Best Practices for Dust Control in Coal Mining. Department of Health and Human Services, Public Health Service, Centers for Disease Control and Prevention, National Institute for Occupational Safety and Health, DHHS (NIOSH) Publication 2010-110, Pittsburgh, PA: National Institute for Occupational Safety and health, 2010 Jan; :17-39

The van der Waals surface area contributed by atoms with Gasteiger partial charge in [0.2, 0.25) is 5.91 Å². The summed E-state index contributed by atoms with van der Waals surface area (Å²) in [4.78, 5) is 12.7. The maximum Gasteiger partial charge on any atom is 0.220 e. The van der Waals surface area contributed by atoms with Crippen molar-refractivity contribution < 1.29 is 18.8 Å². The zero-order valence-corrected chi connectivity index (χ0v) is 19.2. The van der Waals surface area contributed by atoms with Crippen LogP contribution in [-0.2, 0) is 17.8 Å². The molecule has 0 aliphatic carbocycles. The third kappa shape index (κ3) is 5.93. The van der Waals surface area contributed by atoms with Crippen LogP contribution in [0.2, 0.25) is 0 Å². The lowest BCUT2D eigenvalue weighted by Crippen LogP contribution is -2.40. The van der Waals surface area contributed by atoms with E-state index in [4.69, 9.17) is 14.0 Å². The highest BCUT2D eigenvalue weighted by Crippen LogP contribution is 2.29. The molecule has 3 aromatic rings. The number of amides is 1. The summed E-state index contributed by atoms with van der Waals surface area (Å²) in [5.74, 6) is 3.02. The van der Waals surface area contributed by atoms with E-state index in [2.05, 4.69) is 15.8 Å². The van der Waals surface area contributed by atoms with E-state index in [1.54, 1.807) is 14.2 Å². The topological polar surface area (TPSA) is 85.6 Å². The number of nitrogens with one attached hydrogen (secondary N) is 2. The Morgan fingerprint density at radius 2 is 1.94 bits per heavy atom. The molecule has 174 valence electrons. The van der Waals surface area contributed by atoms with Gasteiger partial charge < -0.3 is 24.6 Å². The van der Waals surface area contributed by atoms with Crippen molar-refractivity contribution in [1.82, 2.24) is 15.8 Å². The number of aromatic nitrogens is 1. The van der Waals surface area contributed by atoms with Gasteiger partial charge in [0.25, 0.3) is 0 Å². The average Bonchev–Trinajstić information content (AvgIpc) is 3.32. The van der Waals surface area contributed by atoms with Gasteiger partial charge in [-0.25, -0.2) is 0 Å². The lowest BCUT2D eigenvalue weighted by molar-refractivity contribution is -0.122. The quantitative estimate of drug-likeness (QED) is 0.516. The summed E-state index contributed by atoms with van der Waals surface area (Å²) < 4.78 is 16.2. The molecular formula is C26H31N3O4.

Medical studies have shown that prolonged exposure to excessive levels of respirable coal dust can lead to coal workers' pneumoconiosis (CWP), progressive massive fibrosis, and chronic obstructive pulmonary disease. These lung diseases are irreversible and can be debilitating, progressive, and fatal. CWP contributed to the deaths of 10,406 U.S. miners during 1995-2004 [NIOSH 2008]. Pneumoconiosis continues to be a very serious health threat to underground coal mine workers. Historically, longwall operations have had difficulty in maintaining consistent compliance with the federal dust standard of 2.0 mg/m3. During 2004-2008, mine operators and MSHA inspectors collected 6,600 and 1,321 valid compliance samples, respectively, from longwall designated occupations or high-risk occupations. These dust samples showed that 719 (11%) of the mine operator samples and 144 (11%) of the MSHA samples exceeded 2.1 mg/m3 [Niewiadomski 2009]. In addition, MSHA inspector sampling results from 2004-2008 show that longwall face workers were exposed to elevated levels of respirable silica dust. For MSHA occupation codes 044 (tail-side shearer operator) and 041 (jack setter) that were on reduced dust standards due to silica levels above 5%, 31% and 21% of the samples, respectively, exceeded the reduced standard [MSHA 2009]. The continued occurrence of CWP in underground coal mine workers and the magnitude of respirable dust overexposures in longwall mining occupations point to the need for improved dust control technology on longwalls. Longwall mining equipment and operational practices have improved dramatically since the early 1980s. In 2007, longwall mines accounted for 50% of U.S. underground coal production. Overall production from U.S. longwall mines peaked in 2004 and decreased by about 10% in 2007 with over 176 million tons mined [EIA 2009]. These production rates continue to challenge dust control efforts of the industry. Longwall workers can be exposed to harmful respirable dust from multiple dust generation sources, including the intake entry, belt entry, stageloader/crusher, shearer, and shield advance. This chapter discusses dust control technologies that are available to reduce dust liberated from each of these sources. Alternate controls that have the potential to provide additional dust reductions but currently not in use will also be discussed.